The Geo-Institute's Geo-Frontiers conference was held recently in Orlando Florida. On March 14, 2017, they presented their awards, including the prestigious Karl Terzaghi Award, the Ralph Peck Award and others. This video was shown at the awards banquet. It's a nice video,rn but they need to instruct their voice actor how to say geotechnical...it's not 'Geo Technical'! [Source: Watch the video at the Geo-Institute YouTube Channel. Image: YouTube]
Maybe I missed this when it first happened, but I recently saw that AASHTO's Standard Specifications for Transportation Materials and Methods of Sampling and Testing is no longer being offered as a printed book but now is a web-based publication with a single year subscription fee. It can get pretty pricey for multi-user license. I'm sure it's convenient, but if you are running an AASHTO accredited lab, you probably just have to bite the bullet. I wonder if all of their publications are going this way in the future? [Source: Check out the licensing options at the AASHTO Bookstore. Image: IPP Books]
[Update March 16, 2017] If any of you tried to watch the lecture live on YouTube, I understand there were some technical difficulties. The BGA even issued an appology via email. But you can still watch the recorded version. See below. [/Update]
Prof. Eduardo Alonso from UPC in Barcelona will be presenting this year's Ranking Lecture awarded by the British Geotechnical Association. You can live stream the lecture on YouTube starting at 1:25pm Eastern on Wednesday, March 15. Prof. Alonso will be presenting on the topic: Triggering and Motion of Landslides. [Source: Watch the lecture at the British Geotechnical Association YouTube Channel. Image: YouTube]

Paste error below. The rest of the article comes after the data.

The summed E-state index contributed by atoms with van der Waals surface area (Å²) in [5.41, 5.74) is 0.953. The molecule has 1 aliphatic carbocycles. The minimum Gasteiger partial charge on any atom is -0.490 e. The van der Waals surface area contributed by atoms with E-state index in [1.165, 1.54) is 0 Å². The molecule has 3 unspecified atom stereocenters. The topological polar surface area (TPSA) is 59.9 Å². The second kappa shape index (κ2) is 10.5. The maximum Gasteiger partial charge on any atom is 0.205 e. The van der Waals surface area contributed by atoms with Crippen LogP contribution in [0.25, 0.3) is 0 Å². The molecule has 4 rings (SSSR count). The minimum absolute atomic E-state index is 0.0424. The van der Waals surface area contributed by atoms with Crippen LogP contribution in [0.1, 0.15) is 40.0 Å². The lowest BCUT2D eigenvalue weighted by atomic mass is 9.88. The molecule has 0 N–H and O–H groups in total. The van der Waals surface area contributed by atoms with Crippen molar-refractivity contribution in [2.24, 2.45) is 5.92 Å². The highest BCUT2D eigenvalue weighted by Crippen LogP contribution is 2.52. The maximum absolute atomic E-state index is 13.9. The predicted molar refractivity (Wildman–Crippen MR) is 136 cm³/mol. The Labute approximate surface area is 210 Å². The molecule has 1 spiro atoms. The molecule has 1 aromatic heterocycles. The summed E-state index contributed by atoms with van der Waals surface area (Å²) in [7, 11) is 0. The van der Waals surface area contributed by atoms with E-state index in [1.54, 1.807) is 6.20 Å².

The folks at Logiteasy.com have created a great little free online tool that will calculate a USCS soil classification (ASTM D 2487 / ASTM D 2488) based on the percentage of your components and fines type. It's drop dead simple to use with sliders and buttons. [Source: Use the tool for free at LogItEasy.com. Image: Logiteasy.com]
Every tunneling machine needs its cutting tools replaced every now and then. But the challenge is keeping a giant machine sharp while a wall of waterlogged earth looms in front. Welcome to the world of hyperbaric interventions, where crews used compressed air to stabilize the ground and safely complete this high pressure work. This video takes you 200 feet underground for a rare look at hyperbaric work inside Seattleâ€™s SR 99 tunneling machine, Bertha. [Source: WSDOT YouTube Channel. Image: YouTube]
How do you get the most out of the geotechnical data your company or agency spent so much money to obtain? GeoPrac sponsor Keynetix is an expert at answering just that question, and their latest blog post has 5 great tips on how to maximize the use of your data. This is some very actionable stuff for geotechnical engineers, and a must read for anyone who works with subsurface data in gINT, HoleBase or other geotechnical software. [Source: View this interesting article from Keynetix. Image: Keynetix]
Earlier in February severe rain caused the Oroville Dam in Sacramento to reach capacity. The dam is an earth fill dam approximately 770 feet high, making it one of the tallest dams of this type in the Country. On February 11, water began flowing over the emergency spillway, which prior to that point had never been used, and caused erosion at the base of the weir, threatening to undermine the wall at the top of the spillway and potentially cause a catastrophic failure of the dam. Local police officials ordered a massive evacuation of residents downstream of the dam. The dam didn't fail and this week flow across the main spillway was stopped to allow officials time to evaluate the damage. The LA Times article linked below has a good summary of many of the issues that led to this crisis. And this article discusses the most recent developments with the shutting off of the flow at the spillway to evaluate damage. [Source: Read more about the Oroville Dam at LA Times. Image: USA Today]